My actual travel/ life may have diminished to something which resembled 2019 (without the pain) but my screen life was exploding. I stretched my Zoom poetry wings further into Australia, out to New Zealand, Canada, Singapore, America and Coventry – if you have ever driven the route from here you will understand why I include that UK destination in amongst my international travel. Other local events found the wonders of Zoom and FB and moved events online. Library services also extended online content.
Poetry and writing has gone Global this year, writing is also (like baking, making sourdough, planting, painting and photography) one of the hobbies/ escapes people turned to. Even people who never appeared online have probably scribbled journals or feelings down at some points in this Lockdown. There have been wonderful local/ national/ international community projects popping up all over the place. Letter writing has become fashionable again, or at least it did before people realised the dangers of post. The world has creatively adapted. We have held each other (metaphorically) up in a year that made us all feel like we no longer had bones!
The other thing which began to take seed was the funding artists had applied for through the Arts Council. With this emergency funding came a flurry of projects and workshops. Funding was also received from other revenue sources.
PPP – (Poets, Prattlers, and Pandemonialists) celebrated the Black Country/ Lockdown and isolation with Stay Up Your Own End– which offered people both a microscopic and magnified view of their locales as seen through the eyes of people with pens. It encouraged people who had never written before or never openly written before to pick up a pen and write. It was set up as a round of competitions, prizes included a video film produced & £25.
The judges/prompt writers for each round were local favourites of the Black Country poetry scene Richard Archer, Rick Sanders, Roy McFarlane, Kuli Kohli, and Heather Wastie.
PPP were commissioned by Creative Black Country to run a series of online poetry activities across the region.
I did workshops with Anna Saunders, Adam Horovitz, Liam Brown, Zena Edwards and joined Malika Speaks and Poets In Motion. I went to Book launches including The Estate Agent’s Daughter – Rhian Edwards (Seren), Wild Persistence – Katrina Naomi (Seren), Pack of Lies – Roz Levens (Black Pear Press)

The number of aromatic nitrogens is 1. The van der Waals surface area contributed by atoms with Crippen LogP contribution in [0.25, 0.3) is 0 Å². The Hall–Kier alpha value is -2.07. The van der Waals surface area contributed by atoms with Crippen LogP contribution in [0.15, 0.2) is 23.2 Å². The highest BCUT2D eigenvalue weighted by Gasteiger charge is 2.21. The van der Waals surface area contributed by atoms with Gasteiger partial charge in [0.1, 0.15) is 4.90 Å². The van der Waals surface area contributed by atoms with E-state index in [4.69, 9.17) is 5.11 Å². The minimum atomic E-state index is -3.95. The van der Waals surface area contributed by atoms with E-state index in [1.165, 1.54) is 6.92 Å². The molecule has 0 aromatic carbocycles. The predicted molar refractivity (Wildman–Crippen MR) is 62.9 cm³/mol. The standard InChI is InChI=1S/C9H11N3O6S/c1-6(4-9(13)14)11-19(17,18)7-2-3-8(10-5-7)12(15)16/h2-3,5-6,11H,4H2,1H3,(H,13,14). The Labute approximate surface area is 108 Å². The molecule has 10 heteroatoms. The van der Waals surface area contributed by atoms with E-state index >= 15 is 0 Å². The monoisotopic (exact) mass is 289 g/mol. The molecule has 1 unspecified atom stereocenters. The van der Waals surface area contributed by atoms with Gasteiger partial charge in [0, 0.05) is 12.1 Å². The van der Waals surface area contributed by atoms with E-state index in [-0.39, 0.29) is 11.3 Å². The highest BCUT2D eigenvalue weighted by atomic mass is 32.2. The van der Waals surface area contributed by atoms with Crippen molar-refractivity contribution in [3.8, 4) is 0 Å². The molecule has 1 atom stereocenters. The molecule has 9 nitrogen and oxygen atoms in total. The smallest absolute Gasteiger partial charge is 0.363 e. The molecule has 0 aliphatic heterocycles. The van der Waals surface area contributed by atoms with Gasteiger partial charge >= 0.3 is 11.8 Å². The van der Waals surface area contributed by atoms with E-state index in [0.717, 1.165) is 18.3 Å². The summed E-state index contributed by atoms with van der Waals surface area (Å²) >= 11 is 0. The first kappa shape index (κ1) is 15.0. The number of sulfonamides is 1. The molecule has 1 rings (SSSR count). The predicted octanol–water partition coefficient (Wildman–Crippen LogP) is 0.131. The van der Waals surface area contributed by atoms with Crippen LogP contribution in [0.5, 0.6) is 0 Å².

More Festivals and Events: ART IS… Festival, Trim (Ireland), Own It! Online Festival, Wirral Poetry Festival, Cheltenham Poetry Festival, Kit De Waal Creative Writing Wonder Women, Ledbury Poetry Salon with Philip Gross & Lesley Saunders. Sarah L. Dixon moved The Quiet Compere online and created a series of reunion shows. I made video poems for Wordcraft, PASTA, performed at Fire & Dust, 42, That Poetry Zoom, Perth Poetry Club, Poets’ Cafe and watched Dear Listener. Oooh Beehive, Run Your Tongue, Yes We Cant and others. Room 204 continued to support us with opportunities.
Personal highlights for the month (other than braving the company of friends) were:
A reading for the end of Writing to Buoy Us – Reading to Buoy Us with Cath Drake. The courses drew both established and new poets in from across the world.
It was an uplifting event which featured both class groups and Australian poet Mark Tredinnick as the Guest Reader.
Writing and creativity are how most of us are continuing to process this pandemic 6 months later, the connectivity shared at this time was invaluable. It was special.
Poetry Film Live Relaunched their website and featured one of my animated Poetry Renewed Films ‘Tailspin’ to Launch it. Like every business Elephant’s Footprint have adapted during this pandemic and shifted their courses online.
Exciting talks started with the committee about moving WLF online, we were holding off in the hope the postponed annual festival (mid-June) could be pushed back to early Autumn, by this time it became apparent that Covid was going to be with us for some time.